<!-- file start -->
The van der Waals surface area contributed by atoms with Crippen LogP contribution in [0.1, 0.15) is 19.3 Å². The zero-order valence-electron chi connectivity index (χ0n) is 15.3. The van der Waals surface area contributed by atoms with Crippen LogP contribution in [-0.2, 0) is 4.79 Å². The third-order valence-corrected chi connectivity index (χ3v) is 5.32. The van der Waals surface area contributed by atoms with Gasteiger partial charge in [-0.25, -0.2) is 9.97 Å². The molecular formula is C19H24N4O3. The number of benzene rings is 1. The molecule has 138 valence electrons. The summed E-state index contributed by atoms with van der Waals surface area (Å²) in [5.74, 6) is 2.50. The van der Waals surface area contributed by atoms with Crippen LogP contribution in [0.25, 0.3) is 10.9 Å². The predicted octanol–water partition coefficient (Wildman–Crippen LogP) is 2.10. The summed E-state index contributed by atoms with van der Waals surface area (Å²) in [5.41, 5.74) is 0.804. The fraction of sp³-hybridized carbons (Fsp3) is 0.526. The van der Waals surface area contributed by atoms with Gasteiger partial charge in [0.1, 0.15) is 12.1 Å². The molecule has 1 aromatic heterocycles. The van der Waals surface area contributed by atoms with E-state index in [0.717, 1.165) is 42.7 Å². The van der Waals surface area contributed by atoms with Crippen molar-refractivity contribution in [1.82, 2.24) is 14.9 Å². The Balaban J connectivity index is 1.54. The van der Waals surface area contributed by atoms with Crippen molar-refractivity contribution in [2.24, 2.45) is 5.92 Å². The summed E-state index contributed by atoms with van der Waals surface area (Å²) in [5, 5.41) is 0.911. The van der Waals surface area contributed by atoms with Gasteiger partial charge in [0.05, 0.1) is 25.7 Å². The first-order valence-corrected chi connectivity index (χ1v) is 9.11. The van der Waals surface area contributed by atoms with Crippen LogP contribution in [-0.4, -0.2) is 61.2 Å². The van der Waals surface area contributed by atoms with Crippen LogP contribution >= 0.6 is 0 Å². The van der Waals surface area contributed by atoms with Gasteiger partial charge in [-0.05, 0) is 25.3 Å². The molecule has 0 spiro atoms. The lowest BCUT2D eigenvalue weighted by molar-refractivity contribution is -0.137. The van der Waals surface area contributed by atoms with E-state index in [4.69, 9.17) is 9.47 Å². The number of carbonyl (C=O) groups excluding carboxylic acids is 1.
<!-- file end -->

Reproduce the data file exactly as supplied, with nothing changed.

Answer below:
The van der Waals surface area contributed by atoms with Crippen LogP contribution in [0.1, 0.15) is 19.3 Å². The zero-order valence-electron chi connectivity index (χ0n) is 15.3. The van der Waals surface area contributed by atoms with Crippen LogP contribution in [-0.2, 0) is 4.79 Å². The third-order valence-corrected chi connectivity index (χ3v) is 5.32. The van der Waals surface area contributed by atoms with Gasteiger partial charge in [-0.25, -0.2) is 9.97 Å². The molecular formula is C19H24N4O3. The number of benzene rings is 1. The molecule has 138 valence electrons. The summed E-state index contributed by atoms with van der Waals surface area (Å²) in [5.74, 6) is 2.50. The van der Waals surface area contributed by atoms with Crippen LogP contribution in [0.25, 0.3) is 10.9 Å². The predicted octanol–water partition coefficient (Wildman–Crippen LogP) is 2.10. The summed E-state index contributed by atoms with van der Waals surface area (Å²) in [5.41, 5.74) is 0.804. The fraction of sp³-hybridized carbons (Fsp3) is 0.526. The van der Waals surface area contributed by atoms with Gasteiger partial charge in [0.1, 0.15) is 12.1 Å². The molecule has 1 aromatic heterocycles. The van der Waals surface area contributed by atoms with E-state index in [0.717, 1.165) is 42.7 Å². The van der Waals surface area contributed by atoms with Crippen molar-refractivity contribution in [1.82, 2.24) is 14.9 Å². The Balaban J connectivity index is 1.54. The van der Waals surface area contributed by atoms with Crippen molar-refractivity contribution in [2.24, 2.45) is 5.92 Å². The summed E-state index contributed by atoms with van der Waals surface area (Å²) in [5, 5.41) is 0.911. The van der Waals surface area contributed by atoms with Gasteiger partial charge in [0.05, 0.1) is 25.7 Å². The first-order valence-corrected chi connectivity index (χ1v) is 9.11. The van der Waals surface area contributed by atoms with Crippen LogP contribution in [-0.4, -0.2) is 61.2 Å². The van der Waals surface area contributed by atoms with Crippen LogP contribution >= 0.6 is 0 Å². The van der Waals surface area contributed by atoms with Gasteiger partial charge in [-0.05, 0) is 25.3 Å². The molecule has 0 spiro atoms. The lowest BCUT2D eigenvalue weighted by molar-refractivity contribution is -0.137. The van der Waals surface area contributed by atoms with E-state index in [4.69, 9.17) is 9.47 Å². The number of carbonyl (C=O) groups excluding carboxylic acids is 1.